Meet the new bossa

After years lounging in the middle of the musical road, Marcos Valle is riding the bossa nova to a cool renaissance on its 40th birthday. Phil Johnson talks to the master
In case the anniversary has somehow escaped you, this year marks the 40th birthday of bossa nova, the sensuous Brazilian style that was invented in Rio by Antonio Carlos Jobim and Joao Gilberto and went on to sweep the world, attracting the attention of artists as diverse as Stan Getz, Elvis Presley and Frank Sinatra. The term bossa nova translates as "new disturbance", and in the context of Brazilian music the style represented a movement away from indigenous influences in favour of American models, especially the "cool jazz" associated with the West Coast.

Bossa nova has never really gone away - its soft, lolling rhythms have continually re-surfaced in Northern-hemisphere pop through Sade, Everything But The Girl, Sting and most recently Smoke City's "Underwater Love" (used in a Levis commercial) - but a new album and tour by veteran Brazilian composer Marcos Valle offers a timely celebration of the music's official entry into middle-age. It also represents a surprising case of coals-to- Newcastle with the resurgence of interest in Valle's music among hip clubbers in Europe and Japan leading to a new vogue for old skool bossa nova in Brazil.

Valle, once known as the Boy From Ipanema after his first album - recorded in 1963 when he was only 20 - became a hit, is now 54 and confesses to being rather perplexed at his new-found popularity when I talk to him on the phone in Japan, where he is touring prior to coming to England this week. "I was very surprised - but very happy that my music was appealing to this new market, and it's given me a new energy. For a time I hadn't recorded, although I was working as a songwriter. The offers to record weren't good enough so I decided to wait until I had a very strong desire. It was good to wait because when this offer came, so did the excitement, and I said `Now it's ok.' "

The offer he couldn't refuse came courtesy of London DJ and Far Out Recordings record label owner Joe Davis, who has been hunting down old Brazilian records in second-hand shops since he was a schoolboy. "I was quite familiar with Marcos's music through collecting old jazz and soul records," Davis says. "I was also intrigued by his work in America in the Seventies, where he co-wrote with Leon Ware, Marvin Gaye's writer and producer. I mean, could you imagine Marvin Gaye with a Brazilian feel?" Davis met up with Valle when he went to Brazil to produce a new album, Friends From Rio, by some of the artists he revered from their old records. "It was interesting when I met Joe," Valle says. "I liked him and he was young with a lot of energy, and he also knew a lot of my music. Friends From Rio was a test, our test, and the result was that I knew we could do very good work together, so I decided to record with him."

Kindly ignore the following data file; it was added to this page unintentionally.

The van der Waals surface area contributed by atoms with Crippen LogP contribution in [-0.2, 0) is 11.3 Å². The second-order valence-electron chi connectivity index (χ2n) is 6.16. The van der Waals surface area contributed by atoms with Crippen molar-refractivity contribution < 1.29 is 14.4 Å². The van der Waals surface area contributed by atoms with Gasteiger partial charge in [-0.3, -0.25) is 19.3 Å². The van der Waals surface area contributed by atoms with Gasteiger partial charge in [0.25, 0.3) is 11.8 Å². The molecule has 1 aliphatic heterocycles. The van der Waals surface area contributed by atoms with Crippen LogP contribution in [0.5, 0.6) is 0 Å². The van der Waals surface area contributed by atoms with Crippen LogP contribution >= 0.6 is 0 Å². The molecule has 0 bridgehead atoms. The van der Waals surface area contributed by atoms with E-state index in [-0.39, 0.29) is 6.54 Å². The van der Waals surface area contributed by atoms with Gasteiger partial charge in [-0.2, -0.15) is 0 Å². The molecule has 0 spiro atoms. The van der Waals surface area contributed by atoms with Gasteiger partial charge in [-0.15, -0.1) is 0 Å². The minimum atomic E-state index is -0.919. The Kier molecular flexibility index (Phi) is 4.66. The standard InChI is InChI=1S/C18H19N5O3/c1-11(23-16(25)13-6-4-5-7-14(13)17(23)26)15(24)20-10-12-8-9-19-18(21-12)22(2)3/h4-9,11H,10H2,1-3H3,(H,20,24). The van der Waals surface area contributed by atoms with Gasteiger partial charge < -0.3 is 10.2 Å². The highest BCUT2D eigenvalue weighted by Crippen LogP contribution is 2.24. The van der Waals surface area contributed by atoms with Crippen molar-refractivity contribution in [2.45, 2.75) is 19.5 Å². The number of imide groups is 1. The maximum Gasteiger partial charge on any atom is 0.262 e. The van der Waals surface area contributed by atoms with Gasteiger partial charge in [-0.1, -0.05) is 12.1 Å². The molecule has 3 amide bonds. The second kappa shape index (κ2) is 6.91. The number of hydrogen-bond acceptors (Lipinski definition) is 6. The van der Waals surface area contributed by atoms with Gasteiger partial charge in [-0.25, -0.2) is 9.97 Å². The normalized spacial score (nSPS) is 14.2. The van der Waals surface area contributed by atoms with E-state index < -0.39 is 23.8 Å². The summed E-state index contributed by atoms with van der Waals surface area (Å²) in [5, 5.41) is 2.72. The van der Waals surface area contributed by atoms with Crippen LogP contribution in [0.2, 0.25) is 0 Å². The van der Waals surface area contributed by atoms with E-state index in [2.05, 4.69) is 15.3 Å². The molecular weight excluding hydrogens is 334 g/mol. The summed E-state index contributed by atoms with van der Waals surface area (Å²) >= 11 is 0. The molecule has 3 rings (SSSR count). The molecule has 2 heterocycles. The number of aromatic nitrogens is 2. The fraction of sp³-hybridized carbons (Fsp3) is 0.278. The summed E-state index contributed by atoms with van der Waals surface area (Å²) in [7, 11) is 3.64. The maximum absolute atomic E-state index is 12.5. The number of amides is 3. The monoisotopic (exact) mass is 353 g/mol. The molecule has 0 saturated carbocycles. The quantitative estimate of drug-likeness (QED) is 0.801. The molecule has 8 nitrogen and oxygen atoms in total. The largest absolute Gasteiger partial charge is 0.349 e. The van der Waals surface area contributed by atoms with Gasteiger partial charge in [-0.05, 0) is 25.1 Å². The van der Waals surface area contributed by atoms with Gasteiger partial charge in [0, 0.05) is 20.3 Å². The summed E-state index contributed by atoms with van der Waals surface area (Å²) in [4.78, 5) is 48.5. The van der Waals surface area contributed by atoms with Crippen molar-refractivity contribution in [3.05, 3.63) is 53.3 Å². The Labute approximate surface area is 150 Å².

The album that came out of the meeting, Nova Bossa Nova, was recorded in Rio, mixed in London and co-produced by both Valle and Davis. It's quite brilliant, and miles away from the kind of worthy musical archaeology or tasteless updating that could perhaps have been expected. Instead, old skool instruments (notably the Fender Rhodes keyboard) are blended with a subtle and restrained contemporary feel, and Valle's excellent songs and remarkable musical personality are allowed to shine through.

Though Valle may be relatively unknown here, in America in the Seventies he worked with Sarah Vaughan, Andy Williams, Sinatra and the group Chicago, and his song "The Crickets Sing For Anna Maria" (about a couple whose lovemaking is continually disturbed by the noise of those pesky insects, not Buddy Holly's backing band) is an all-time record-breaker, with three different versions appearing in the US top 30 at the same time in 1968.

In what must surely count as a surreal turnabout, after masterminding Brazilian flavoured middle-of-the-road sounds for Sixties and Seventies crooners, Valle has now become the hippest thing on the block for discerning London clubbers. On Friday he appears at London's ICA along with Smoke City and DJ Patrick Forge for the official launch of the new album.

"What happened in Brazil in the Seventies was that record companies became very worried commercially and the talent of young people didn't have a chance to show", Valle says philosophically. "Now we're seeing a light at the end of the tunnel and young people in Brazil are interested in bossa nova again - especially after they saw the interest coming from abroad. The magic of bossa nova is the combination of good harmonies and simple melody. The rhythm came from the sensual beat of the guitar, and that's what makes bossa nova so strong."

`Nova Bossa Nova' by Marcos Valle is available on Far Out Recordings on both CD and LP. ICA box office: 0171-930 3647.

Valle also plays the Mezzo Jazz Festival from Sun 9th-Tues 11th.

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